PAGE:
"We must summon the masses, create the conditions to bring down capitalism and State bureaucracy, and instaurate socialism. It's necessary to tell beings from other worlds, if they appear, that they must intervene right now, collaborating with the inhabitants of the Earth to suppress misery, it's necessary to make this call."
I recently found out, to my surprise and joy, that Posadism had become a meme among young American socialists. It saddens me that I just discovered Posadas by chance some months ago, doing a Sunday stroll around the Carlos Kirchner Cultural Centre in Buenos Aires, Argentina.
In some depopulated floor with little to see, there was a wide room with a quite extense fanzine table. Nothing really interested me, but a small magazine with a bright green cover, containing some hilarious, colorful inkjet-printed nonsense about a certain J. Posadas, and intergalactic marxism — and there also seemed to be a football player involved and dolphins.
I took a couple of pictures. And some hours later, I googled Posadism. I expected to find the zine I had read (and of which I wanted a copy), and who the author of that amazingly weird piece of fiction was. I found the zine, but I also found that Posadism was an actual thing, that J. Posadas was a real man and that he was a nationally-influential Trotskyist who eventually, to put it in laymen (and therefore highly questionable) terms: lost his mind.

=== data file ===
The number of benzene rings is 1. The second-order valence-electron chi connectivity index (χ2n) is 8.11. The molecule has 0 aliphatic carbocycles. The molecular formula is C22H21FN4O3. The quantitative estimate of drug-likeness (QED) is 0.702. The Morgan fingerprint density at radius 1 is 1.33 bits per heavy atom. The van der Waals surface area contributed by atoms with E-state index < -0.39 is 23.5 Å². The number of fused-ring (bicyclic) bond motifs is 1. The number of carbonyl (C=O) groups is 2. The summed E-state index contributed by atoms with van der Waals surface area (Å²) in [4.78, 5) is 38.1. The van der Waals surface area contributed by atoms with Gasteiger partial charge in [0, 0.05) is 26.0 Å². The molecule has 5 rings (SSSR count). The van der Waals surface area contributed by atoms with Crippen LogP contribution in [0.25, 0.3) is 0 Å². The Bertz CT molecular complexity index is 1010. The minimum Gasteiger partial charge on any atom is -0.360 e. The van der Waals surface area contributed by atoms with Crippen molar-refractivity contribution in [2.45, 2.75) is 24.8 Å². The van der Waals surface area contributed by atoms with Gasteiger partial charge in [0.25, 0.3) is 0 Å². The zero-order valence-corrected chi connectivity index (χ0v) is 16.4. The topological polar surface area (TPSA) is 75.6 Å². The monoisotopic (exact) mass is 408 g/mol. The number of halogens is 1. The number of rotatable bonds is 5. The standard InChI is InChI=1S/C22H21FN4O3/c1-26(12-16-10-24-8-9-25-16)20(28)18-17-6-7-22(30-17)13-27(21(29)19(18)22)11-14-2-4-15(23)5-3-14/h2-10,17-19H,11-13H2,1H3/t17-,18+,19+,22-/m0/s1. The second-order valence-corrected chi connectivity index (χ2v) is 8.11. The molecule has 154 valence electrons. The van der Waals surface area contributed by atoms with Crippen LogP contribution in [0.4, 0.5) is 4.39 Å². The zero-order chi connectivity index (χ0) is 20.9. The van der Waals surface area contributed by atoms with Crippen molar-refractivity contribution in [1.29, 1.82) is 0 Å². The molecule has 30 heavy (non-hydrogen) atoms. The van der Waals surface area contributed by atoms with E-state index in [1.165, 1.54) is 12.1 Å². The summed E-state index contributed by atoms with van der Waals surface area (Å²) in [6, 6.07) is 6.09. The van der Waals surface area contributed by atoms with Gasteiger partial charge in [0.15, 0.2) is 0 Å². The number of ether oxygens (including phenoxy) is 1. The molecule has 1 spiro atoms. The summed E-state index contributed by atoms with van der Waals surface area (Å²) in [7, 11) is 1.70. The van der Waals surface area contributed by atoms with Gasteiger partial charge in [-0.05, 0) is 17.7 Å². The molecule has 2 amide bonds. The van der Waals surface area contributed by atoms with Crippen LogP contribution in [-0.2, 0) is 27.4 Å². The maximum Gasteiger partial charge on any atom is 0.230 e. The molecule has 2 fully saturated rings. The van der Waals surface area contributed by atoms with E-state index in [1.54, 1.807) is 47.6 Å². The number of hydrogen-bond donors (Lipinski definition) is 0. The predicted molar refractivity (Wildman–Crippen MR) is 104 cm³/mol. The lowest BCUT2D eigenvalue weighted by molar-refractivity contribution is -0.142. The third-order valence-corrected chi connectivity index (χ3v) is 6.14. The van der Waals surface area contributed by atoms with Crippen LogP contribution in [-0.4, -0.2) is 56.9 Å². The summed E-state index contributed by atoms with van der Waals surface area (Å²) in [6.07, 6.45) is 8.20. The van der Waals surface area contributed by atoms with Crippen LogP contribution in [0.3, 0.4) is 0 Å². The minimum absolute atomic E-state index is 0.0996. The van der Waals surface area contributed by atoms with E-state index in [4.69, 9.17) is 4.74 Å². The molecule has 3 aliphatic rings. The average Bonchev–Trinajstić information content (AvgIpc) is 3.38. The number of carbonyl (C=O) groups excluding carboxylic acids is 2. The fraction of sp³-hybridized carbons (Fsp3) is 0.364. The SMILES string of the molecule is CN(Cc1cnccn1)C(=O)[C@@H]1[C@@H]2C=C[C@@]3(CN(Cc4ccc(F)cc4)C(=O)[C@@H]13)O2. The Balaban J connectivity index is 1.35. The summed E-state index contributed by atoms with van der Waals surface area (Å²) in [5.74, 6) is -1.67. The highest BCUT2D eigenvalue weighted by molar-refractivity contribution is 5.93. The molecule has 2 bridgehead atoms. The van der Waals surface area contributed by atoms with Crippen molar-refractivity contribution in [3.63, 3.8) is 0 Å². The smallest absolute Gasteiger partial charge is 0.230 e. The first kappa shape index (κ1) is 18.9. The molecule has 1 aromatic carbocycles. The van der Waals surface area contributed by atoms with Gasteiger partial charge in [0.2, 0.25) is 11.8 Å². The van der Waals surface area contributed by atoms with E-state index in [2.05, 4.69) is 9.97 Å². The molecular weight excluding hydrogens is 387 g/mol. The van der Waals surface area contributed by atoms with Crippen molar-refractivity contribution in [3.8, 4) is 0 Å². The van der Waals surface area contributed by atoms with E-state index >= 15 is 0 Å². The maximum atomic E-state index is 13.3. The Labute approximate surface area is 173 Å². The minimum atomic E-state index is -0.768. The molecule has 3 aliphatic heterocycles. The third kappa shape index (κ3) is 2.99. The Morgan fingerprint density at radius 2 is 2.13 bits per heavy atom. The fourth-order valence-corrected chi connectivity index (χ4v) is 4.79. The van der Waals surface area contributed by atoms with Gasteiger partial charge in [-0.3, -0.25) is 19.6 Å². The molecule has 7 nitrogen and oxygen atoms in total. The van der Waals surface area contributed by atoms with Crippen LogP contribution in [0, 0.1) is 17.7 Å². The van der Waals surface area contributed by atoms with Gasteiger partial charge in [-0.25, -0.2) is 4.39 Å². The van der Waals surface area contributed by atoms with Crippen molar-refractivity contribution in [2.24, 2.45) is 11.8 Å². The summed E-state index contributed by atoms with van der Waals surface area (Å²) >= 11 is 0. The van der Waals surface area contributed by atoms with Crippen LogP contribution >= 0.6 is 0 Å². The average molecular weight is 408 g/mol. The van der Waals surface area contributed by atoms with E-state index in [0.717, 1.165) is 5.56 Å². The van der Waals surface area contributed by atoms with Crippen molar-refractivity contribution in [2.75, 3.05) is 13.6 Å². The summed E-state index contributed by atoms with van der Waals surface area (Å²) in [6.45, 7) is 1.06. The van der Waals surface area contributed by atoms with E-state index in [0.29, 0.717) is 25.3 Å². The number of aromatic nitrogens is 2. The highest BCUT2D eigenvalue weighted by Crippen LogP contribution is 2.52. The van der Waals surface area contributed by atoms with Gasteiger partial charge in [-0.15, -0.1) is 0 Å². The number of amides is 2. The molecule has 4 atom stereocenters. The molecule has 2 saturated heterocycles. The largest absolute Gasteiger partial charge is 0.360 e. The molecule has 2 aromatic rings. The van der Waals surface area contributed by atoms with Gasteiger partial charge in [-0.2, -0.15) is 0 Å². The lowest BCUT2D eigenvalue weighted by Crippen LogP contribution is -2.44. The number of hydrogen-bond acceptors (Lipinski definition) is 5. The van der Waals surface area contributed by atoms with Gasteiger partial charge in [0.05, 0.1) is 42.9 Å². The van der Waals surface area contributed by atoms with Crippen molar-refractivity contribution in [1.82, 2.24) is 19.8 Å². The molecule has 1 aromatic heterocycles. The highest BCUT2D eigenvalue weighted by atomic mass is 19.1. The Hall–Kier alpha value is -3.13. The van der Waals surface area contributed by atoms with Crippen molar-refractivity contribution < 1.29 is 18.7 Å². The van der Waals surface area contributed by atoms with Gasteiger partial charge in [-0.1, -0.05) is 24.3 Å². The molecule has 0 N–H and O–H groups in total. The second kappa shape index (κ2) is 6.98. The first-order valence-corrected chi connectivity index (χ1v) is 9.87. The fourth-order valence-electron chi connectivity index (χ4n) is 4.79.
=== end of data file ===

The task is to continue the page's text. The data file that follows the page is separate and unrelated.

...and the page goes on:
J. Posadas was born in 1912, in Buenos Aires, under the name Homero Rómulo Cristali Frasnelli. He was the son of Italian immigrants. As a teen, he played football for Estudiantes de la Plata. At age 20, he moved to the province of Córdoba, where he worked at a shoe factory and acted as a union representative.
Years later, he became the leader of the Partido de la Revolución Socialista (Party of the Socialist Revolution). In 1970, the party split from the Fourth International and founded the Posadist Fourth International.
Posadas’ life during the next few decades, until his death in 1981, is quite a blur. In 1973, his name was included in the list of potential victims of the Argentinian Anti-Communist Association, a State organism that persecuted suspected communists. All we know about Posadas is that, like many who had to leave the country due to political persecution, he died abroad. In Rome, on the 14th of May of 1981.